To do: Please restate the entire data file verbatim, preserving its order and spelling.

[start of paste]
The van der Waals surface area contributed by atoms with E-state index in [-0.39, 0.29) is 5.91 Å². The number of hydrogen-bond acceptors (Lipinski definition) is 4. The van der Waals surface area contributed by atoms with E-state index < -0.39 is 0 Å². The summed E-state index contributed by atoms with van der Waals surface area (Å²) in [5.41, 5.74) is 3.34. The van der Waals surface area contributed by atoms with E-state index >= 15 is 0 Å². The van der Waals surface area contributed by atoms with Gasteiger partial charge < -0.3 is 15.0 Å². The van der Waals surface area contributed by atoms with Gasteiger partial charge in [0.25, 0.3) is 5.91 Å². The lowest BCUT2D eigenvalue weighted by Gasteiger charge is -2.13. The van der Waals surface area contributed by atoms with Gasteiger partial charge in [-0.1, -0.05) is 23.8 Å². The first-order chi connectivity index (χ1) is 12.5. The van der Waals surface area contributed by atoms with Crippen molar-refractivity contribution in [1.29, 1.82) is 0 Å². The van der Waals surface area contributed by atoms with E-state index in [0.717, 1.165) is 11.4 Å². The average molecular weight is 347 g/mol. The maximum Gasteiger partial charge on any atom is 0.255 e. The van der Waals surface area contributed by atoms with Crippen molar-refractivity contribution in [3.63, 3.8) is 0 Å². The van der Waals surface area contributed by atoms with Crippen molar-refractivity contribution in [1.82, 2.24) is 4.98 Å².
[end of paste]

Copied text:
The van der Waals surface area contributed by atoms with E-state index in [-0.39, 0.29) is 5.91 Å². The number of hydrogen-bond acceptors (Lipinski definition) is 4. The van der Waals surface area contributed by atoms with E-state index < -0.39 is 0 Å². The summed E-state index contributed by atoms with van der Waals surface area (Å²) in [5.41, 5.74) is 3.34. The van der Waals surface area contributed by atoms with E-state index >= 15 is 0 Å². The van der Waals surface area contributed by atoms with Gasteiger partial charge < -0.3 is 15.0 Å². The van der Waals surface area contributed by atoms with Gasteiger partial charge in [0.25, 0.3) is 5.91 Å². The lowest BCUT2D eigenvalue weighted by Gasteiger charge is -2.13. The van der Waals surface area contributed by atoms with Gasteiger partial charge in [-0.1, -0.05) is 23.8 Å². The first-order chi connectivity index (χ1) is 12.5. The van der Waals surface area contributed by atoms with Crippen molar-refractivity contribution in [1.29, 1.82) is 0 Å². The van der Waals surface area contributed by atoms with E-state index in [0.717, 1.165) is 11.4 Å². The average molecular weight is 347 g/mol. The maximum Gasteiger partial charge on any atom is 0.255 e. The van der Waals surface area contributed by atoms with Crippen molar-refractivity contribution in [3.63, 3.8) is 0 Å². The van der Waals surface area contributed by atoms with Crippen molar-refractivity contribution in [1.82, 2.24) is 4.98 Å².